Dr. Shiva Gopal Vasishta Expounds On What is to Be Expected With the New HDIT/HTC Development

Technology is a key component in the development of medical treatments and therapies. Multiple sclerosis (MS) is one disorder that scientists and medical practitioners have been scratching their heads on for a long time. Recent research findings from NIH signals a new wind of hope to the fight against the disorder. The research, as expounded by Dr. Shiva Gopal Vasishta, found out that MS can be thwarted by high-dose immunosuppressive therapy and autologous hematopoietic cell transplant (HDIT/HCT). This treatment procedure involves using a patient’s blood cells to regenerate stem cells.

 

A Closer Look at the Study

 

The research took about five years and the research sample involved 24 MS patients of between 26 and 52 years. These patients were suffering from recurring memory loss, brain disorders, and other multiple sclerosis symptoms. They had all been subjected to traditional treatments but had all gone terribly wrong. The treatment procedure proved effective for about 69 percent of the entire sample, with the MS symptoms recurring in only about 31 percent of them.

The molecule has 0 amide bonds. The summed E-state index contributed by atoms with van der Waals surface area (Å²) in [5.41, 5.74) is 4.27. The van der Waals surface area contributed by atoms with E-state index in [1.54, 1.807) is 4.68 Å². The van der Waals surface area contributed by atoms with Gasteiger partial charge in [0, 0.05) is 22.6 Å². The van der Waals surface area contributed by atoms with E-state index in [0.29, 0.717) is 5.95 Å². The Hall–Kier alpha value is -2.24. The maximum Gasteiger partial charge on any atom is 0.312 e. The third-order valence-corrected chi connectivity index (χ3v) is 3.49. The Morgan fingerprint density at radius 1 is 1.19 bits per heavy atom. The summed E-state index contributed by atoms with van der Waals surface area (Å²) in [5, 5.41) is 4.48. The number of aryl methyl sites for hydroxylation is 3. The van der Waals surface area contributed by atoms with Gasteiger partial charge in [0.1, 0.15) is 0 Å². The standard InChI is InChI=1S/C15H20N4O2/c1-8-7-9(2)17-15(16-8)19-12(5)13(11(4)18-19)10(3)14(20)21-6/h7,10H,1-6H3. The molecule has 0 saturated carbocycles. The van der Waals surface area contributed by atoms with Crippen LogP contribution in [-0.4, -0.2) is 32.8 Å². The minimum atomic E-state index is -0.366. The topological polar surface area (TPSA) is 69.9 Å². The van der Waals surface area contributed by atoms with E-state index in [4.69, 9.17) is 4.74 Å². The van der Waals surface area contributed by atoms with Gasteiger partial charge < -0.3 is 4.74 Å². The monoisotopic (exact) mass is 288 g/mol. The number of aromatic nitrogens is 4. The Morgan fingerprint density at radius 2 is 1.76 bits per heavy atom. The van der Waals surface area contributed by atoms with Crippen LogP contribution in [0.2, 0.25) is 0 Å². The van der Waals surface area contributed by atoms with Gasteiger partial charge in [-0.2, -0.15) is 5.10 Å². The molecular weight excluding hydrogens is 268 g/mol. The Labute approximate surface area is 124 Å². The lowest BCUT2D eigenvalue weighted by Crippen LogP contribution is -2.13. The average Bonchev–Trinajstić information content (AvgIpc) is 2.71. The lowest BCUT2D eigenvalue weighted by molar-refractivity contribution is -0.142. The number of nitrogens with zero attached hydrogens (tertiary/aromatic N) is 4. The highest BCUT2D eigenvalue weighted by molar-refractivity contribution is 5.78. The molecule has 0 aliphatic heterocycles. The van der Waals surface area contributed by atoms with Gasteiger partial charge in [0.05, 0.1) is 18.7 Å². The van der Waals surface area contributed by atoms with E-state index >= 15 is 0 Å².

This impressive HDIT/HCT success rate is unprecedented in the Multiple Sclerosis study. Its effectiveness surpasses the traditionally approved treatment procedures, such as MS drugs. As Dr. Shiva sees it, this new development will potentially become the future of MS treatment. Above that, HDIT/HCT will also offer treatment alternatives to those patients who fail to respond to other forms of treatment.

 

About Shiva Gopal

 

Dr. Shiva Gopal Vasishta is a qualified neurologist based in New Jersey. He has practiced in the field for the last four decades and currently practices under the Kennedy University of Hospital. His fluency in both English and Spanish places him at a point higher than other neurologists in New Jersey and beyond.

Vasishta studied at Government Medical College and graduated in 1979 with a BS in neurology. He later improved on his qualifications by undertaking a residency at Boston City Hospital.

 

 

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